The long term objective of this project -- provision of independent mobility to a population who currently has none (individuals who are candidates for power mobility but have severe motor impairments of the upper quadrants that prevent them from operating commercial wheelchair controls) -- is consistent with the mission of NICHD - to provide rehabilitation technology to increase mobility to allow those with physical disabilities to be active members of their communities. The purpose of the proposed project is to establish proof of concept of an orthotic wheelchair controller (Self-referenced Personal Orthotic Omni-purpose Control Interface abbreviated as SPOOCI)) that will allow functional mobility for this population. The rationale for developing SPOOCI is to: (1) Move the point of access from the wheelchair to the user's body to reduce the effect of extraneous movements, (2) Provide a """"""""wearable"""""""" interface, (3) Simplify the motor task by sensing isometric force rather than movement, and (4) Eliminate the need to maintain a position at or near midline. Our innovative concept is distinguished by referencing the control sensor not to the wheelchair frame but mounting it instead on the adjacent proximal body segment via a custom-formed orthosis.
Aim 1 objectively determines whether and how well individuals who with severe upper quadrant neuromotor impairment who cannot drive a power wheelchair with a traditional joystick can do so using a SPOOCI.
Aim 2 evaluates the level of functional wheelchair driving competence achieved through the use of SPOOCI using the standardized Powered Mobility Program.
Aim 3 incorporates qualitative interview methods to examine user and caregiver experiences, attitudes, and beliefs regarding the use of SPOOCI. This project will comprise a development and experimental phase. The developmental phase will incorporate the standard sequence of conceptual and detail design, prototyping, bench evaluation, and repeated revision, leading to a beta prototype of a new PW control system which is safe and suitable for testing by the intended user population. During the experimental phase, pilot data will be collected to address aims one through three above. A graphic profile will be created for each of the five participants that will include weekly performance outcomes (speed, accuracy, and Fitts constant) data and pre and post functional driving scores. Performance outcome measures will be correlated with functional driving competence scores to determine at what point performance measures translate to funtion. Qualitative methods will be used to examine user and caregiver experiences, attitudes, and beliefs.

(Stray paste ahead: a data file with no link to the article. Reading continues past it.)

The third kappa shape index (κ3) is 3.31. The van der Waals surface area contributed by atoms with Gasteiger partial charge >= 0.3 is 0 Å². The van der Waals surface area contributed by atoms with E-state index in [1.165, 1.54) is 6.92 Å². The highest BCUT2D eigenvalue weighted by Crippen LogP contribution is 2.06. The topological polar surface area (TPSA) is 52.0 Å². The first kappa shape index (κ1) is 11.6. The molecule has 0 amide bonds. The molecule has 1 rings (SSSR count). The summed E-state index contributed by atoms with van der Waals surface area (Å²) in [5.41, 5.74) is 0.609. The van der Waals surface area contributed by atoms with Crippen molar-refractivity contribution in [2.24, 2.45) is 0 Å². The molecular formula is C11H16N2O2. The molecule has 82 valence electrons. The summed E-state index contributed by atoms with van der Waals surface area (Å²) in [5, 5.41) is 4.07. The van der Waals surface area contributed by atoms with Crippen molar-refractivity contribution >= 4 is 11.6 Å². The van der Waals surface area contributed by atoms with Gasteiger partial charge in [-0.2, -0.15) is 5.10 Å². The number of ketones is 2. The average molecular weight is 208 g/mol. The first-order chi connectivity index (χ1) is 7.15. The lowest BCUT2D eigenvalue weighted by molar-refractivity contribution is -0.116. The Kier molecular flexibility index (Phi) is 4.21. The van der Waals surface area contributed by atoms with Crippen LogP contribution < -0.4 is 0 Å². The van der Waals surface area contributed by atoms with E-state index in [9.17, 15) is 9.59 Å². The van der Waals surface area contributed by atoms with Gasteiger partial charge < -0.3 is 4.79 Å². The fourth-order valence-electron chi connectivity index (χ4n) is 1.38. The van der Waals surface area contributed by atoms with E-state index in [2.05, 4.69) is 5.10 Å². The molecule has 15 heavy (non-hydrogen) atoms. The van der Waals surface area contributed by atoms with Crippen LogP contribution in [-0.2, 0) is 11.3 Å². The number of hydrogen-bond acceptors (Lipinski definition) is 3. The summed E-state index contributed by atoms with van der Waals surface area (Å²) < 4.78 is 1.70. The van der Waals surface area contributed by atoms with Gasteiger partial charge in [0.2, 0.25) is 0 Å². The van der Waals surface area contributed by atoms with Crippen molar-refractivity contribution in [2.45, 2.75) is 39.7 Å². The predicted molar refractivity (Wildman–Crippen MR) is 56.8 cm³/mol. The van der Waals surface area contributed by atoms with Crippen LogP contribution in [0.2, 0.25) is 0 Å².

Public Health Relevance

Research suggests mobility, access to the community, and social integration enhance quality of life. In fact, social participation has been found to be a more important predictor of quality of life than physical functioning or extent of injury. This project seeks to provide independent mobility to those who presently are dependent upon others, so that they may participate in society and meet their daily needs.

National Institute of Health (NIH)
Eunice Kennedy Shriver National Institute of Child Health & Human Development (NICHD)
Exploratory/Developmental Grants (R21)
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Special Emphasis Panel (ZRG1-MOSS-F (15))
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Shinowara, Nancy
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South Florida VA Fdn/Research/ Education
United States
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Winkler, Sandra L; Romero, Sergio; Prather, Emily et al. (2016) Innovative Power Wheelchair Control Interface: A Proof-of-Concept Study. Am J Occup Ther 70:7002350010p1-5